After graduating, Ken worked with an organization that connected potential employers and individuals with disabilities. Later, he accepted a position designing ads and writing commercials for a large RV, motorcycle, and car dealership in Pennsylvania. Although Ken thrived creatively in his role, a Florida vacation changed the path of his quest for success.

Changing plans and taking risks

An image of Ken Yorgan, a 59-year-old man with blue eyes and salt-and-pepper hair. We see Ken from the shoulders up, smiling and wearing a pink Hawaiian-print shirt. Behind him is a sign for a Food and Wine Festival.

Ken Yorgan has lived in Orlando since he fell in love with the city on a Florida vacation.

Ken Yorgan has lived in Orlando since he fell in love with the city on a Florida vacation.After falling in love with the city of Orlando during a vacation, Ken quit his job, packed his car, and drove to Florida with no plan and only $3,000 in his pocket.

Ken now drives a modified van, but at the time he drove a car without modifications and was able to transfer independently using a portable wheelchair. He lived in that car for two weeks while searching for an apartment and going to job interviews.

Ken chose to tell potential employers about his wheelchair before interviews, both to ensure that interview locations were accessible and to discern any negative assumptions.

“I wouldn’t want to work for an employer who hesitated to hire me because of my wheelchair,” Ken says. “But I also have the opportunity to change some of those biases in the workforce. People might have a preconception, but when you get in front of them and do your job well, most of that goes away.”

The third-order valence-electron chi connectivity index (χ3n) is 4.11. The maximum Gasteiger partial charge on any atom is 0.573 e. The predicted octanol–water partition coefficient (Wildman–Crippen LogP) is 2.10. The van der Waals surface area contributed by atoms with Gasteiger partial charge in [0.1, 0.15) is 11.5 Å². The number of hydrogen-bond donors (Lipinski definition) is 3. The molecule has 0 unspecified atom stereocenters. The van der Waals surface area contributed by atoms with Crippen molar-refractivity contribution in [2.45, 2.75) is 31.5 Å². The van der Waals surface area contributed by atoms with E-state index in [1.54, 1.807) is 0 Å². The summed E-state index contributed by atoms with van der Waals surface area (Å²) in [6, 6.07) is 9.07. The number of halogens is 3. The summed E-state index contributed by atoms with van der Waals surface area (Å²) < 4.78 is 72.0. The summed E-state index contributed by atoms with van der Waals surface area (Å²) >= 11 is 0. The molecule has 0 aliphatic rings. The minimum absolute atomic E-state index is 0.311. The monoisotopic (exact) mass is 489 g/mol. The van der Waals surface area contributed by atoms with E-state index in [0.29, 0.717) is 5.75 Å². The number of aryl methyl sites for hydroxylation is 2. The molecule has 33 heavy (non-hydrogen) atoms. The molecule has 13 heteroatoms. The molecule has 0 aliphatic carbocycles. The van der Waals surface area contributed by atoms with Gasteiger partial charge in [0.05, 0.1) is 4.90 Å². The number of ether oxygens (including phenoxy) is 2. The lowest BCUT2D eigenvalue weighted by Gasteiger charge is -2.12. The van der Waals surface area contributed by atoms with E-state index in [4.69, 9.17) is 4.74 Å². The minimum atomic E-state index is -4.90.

In Florida, Ken worked as a cruise travel agent for more than 10 years, bringing confidence, charisma, and creativity to his role. Ready for a change in the early 2000s, he went back to school for an associate degree in IT.

A new career

A friend working as a contractor for the Army informed Ken of an open position at the IT help desk. Ken interviewed and accepted the role. Over the years, Ken pursued every training and certification available to him. He worked his way up to his current role as the Network Administrator for the US Army’s simulation training program.

In his role, Ken provides email and server support to more than 1,300 people and oversees system security. The Army provides some accessibility accommodations for him, such as a lanyard with a push button for automatic doors. For high-security areas that require badge clearance, Ken contacts someone in the office to assist him with the keypad and door.

Living the life you want

Ken believes that having people in his life who encourage him to challenge himself is a key motivating factor in his success. But he’s also motivated by a desire to prove doubters wrong. “Never underestimate the power you have,” Ken says. “Believe in yourself. You can do it — and don’t let anyone tell you that you can’t.”

Rebecca Hume is Senior Specialist and Writer for Quest Media.

Next Steps and Useful Resources